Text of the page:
Twelve years ago DI Monica Kennedy caught the notorious serial killer Pauline Tosh, imprisoning her for life.
When Pauline asks Monica to visit her at the remote Highlands Carselang prison, the detective thinks she’s playing games.
But then Pauline hands her a hand-drawn map with a cross marking the desolate marsh lands near Inverness and Monica can’t ignore it – she was always convinced there were more victims out there.
And when a body is discovered it looks like they’ve found a new name from Pauline’s kill list.
But things are never that simple…
When serial killer Pauline Tosh, whom Monica help put away for life, 12 years ago, requests a visit from the DI, Monica is cautious. Is Pauline playing games? But when she hands Monica a map, possibly marking where a body is buried, Monica knows she must check it out. Another one of Pauline’s victims? Sure enough, buried under the marshlands, is the body of a young girl.
This is the third book in the series featuring DI Monica Kennedy and having read and enjoyed the first 2, I was looking forward to another story featuring this highly likable MC. Monica makes for a great character, reasonable normal and relatable, unlike some other Scottish detectives : ) and along with her mum and young daughter, it was nice to revisit them all in this new highly engaging read.
Full of twists, new leads and misdirection plotted by the author, I was soon captivated and couldn’t wait to continue with the story.
We follow Monica as she investigates the murder and learn, through small flash backs from the victim herself about what possibly happened to her years previously. Via these flash backs and as we follow the teams investigations we are introduced to an array of possible suspects and persons whom could have been involved. Plus also Monica partner, DS Conor Crawford is acting incedingly out of character. Is he hiding something??
Wonderful descriptions of the harsh, remote but beautiful settings of the surrounding areas these books are based is also another plus point to these books. The whole pace of the story, flow of the writing and narration of these books is what makes them so easy to read. Grabbing my attention straight from the start and holding my interest throughout, this new novel always kept the story moving yet at the same time always allowing room to get a feel for what the characters were thinking and the progression of our main regulars.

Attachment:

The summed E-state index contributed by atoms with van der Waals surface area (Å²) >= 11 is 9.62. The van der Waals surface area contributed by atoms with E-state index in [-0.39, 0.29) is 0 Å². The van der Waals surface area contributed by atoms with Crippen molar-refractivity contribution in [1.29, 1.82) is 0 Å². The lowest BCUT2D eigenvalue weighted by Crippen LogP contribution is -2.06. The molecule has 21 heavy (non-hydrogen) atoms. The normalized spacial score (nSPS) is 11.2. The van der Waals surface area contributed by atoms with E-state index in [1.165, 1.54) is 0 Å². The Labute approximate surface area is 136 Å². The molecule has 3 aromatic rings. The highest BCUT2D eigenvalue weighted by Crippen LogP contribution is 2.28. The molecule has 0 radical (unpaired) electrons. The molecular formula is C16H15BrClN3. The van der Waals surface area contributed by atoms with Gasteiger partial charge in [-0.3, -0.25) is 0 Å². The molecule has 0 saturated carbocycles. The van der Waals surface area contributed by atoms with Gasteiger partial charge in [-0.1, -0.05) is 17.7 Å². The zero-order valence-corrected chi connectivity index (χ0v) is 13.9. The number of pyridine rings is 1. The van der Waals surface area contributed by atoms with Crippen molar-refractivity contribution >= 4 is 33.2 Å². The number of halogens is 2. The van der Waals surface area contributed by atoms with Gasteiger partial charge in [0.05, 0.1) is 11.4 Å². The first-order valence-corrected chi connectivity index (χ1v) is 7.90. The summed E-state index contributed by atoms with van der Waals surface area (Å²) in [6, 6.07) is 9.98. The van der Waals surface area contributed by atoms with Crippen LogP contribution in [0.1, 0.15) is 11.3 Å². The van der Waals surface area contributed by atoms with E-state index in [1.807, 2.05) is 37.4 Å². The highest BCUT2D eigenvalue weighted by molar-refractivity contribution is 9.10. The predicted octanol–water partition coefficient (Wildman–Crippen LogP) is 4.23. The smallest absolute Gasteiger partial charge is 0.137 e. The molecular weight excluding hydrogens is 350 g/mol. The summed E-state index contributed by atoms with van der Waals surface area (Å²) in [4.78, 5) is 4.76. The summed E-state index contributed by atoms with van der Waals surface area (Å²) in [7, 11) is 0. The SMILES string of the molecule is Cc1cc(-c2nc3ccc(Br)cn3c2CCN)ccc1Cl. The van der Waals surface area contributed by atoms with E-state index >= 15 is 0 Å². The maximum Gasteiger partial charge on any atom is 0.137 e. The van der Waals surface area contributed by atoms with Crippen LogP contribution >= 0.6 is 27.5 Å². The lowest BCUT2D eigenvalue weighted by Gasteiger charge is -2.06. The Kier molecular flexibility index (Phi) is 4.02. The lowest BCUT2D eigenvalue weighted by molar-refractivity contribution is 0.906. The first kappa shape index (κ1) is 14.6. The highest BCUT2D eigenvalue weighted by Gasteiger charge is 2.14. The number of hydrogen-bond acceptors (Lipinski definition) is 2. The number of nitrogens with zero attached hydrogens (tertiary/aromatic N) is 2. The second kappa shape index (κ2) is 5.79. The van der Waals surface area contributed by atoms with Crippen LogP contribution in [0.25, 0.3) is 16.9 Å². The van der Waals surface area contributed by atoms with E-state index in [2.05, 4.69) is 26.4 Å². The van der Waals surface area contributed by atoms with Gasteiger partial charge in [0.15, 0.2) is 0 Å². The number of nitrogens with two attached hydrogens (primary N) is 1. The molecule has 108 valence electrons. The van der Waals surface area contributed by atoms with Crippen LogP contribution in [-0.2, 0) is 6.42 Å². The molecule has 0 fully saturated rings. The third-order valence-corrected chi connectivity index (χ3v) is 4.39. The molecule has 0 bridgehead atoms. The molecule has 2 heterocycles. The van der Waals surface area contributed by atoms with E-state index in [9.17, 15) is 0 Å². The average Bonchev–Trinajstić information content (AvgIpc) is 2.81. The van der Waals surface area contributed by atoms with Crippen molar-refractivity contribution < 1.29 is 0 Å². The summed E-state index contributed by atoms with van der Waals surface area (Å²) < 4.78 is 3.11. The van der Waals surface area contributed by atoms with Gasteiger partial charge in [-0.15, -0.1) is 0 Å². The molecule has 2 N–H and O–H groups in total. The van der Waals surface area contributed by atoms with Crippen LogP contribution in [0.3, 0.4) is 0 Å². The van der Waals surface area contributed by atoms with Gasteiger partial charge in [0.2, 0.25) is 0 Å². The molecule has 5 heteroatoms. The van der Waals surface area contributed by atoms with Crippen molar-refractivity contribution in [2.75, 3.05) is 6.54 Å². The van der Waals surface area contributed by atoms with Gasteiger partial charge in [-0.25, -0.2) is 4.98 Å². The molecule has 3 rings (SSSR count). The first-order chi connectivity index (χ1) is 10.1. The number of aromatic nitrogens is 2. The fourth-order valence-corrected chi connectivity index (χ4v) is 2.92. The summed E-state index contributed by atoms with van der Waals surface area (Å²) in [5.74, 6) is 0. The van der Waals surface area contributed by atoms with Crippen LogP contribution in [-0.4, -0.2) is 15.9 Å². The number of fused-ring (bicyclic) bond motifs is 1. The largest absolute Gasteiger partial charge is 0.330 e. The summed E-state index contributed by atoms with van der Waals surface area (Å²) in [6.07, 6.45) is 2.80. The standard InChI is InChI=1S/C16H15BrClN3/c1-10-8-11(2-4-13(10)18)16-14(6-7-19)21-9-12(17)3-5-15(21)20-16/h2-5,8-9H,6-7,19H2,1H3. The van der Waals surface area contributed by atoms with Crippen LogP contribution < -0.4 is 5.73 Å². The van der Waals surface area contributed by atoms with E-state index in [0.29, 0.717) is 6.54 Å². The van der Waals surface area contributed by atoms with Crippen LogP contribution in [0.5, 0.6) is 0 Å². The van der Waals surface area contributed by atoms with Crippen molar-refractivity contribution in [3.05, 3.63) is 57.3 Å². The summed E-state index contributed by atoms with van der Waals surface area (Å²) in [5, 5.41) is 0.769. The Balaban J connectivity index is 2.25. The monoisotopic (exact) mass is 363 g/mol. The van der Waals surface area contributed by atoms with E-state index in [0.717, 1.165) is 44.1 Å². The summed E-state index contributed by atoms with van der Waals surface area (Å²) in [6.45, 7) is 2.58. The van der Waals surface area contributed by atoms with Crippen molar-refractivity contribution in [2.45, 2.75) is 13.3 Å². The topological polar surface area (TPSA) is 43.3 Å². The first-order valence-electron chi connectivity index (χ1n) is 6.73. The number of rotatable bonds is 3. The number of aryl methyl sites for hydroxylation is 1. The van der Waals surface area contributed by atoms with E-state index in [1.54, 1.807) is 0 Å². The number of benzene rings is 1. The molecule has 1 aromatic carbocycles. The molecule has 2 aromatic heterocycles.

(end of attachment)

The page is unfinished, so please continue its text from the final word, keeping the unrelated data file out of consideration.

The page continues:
I thought I had guessed the murderer, then generally thought I hadn’t, only to realise at the end I had!
Another great addition to this thoroughly enjoyable Scottish crime fiction series, and one which I would highly recommend.
Many thanks to the publisher for my digital ARC via NetGalley. Under The Marsh is out on Thursday!
It’s my stop on the blog tour today for Abi Silver’s new Burton and Lamb story The Midas Game.
I’m absolutely delighted to share with you my review of this new novel, today, on it’s paperback publication day!
Many thanks to the publishers Lightning Books and to Amber Choudhary of Midaspr (appropriatly!), for my advance copy.
When eminent psychiatrist Dr Liz Sullivan is found dead in her bed, suspicion falls on local gamer and YouTube celebrity Jaden ‘JD’ Dodds. Did he target her because of her anti-gaming views and the work she undertook to expose the dangers of playing online games? And what was her connection with Valiant, an independent game manufacturer about to hit the big time, and its volatile boss?
Judith Burton and Constance Lamb team up once more to defend JD when no one else is on his side. But just because he makes a living killing people on screen doesn’t mean he’d do it in real life. Or does it?
Another thought-provoking courtroom drama from the acclaimed author of the Burton & Lamb series.
The Midas Game is the 5th book in the Burton and Lamb Thrillers Series and my 2nd, as I have also read and enjoyed The Pinocchio Brief. Each book can be read as a stand alone and read in any order.
These engaging and informative court room thriller/mystery novels all have a wonderful cast of characters and an of the moment, up to date tech interest to their story lines and this 5th book was no different.
In this new story we meet gamer and YouTube celebrity Jaden ‘JD’ Dodds, as Constance first meets him to interview him, after he has been held in custardy in connection with the death of a neighbour of his Dr Liz Sullivan.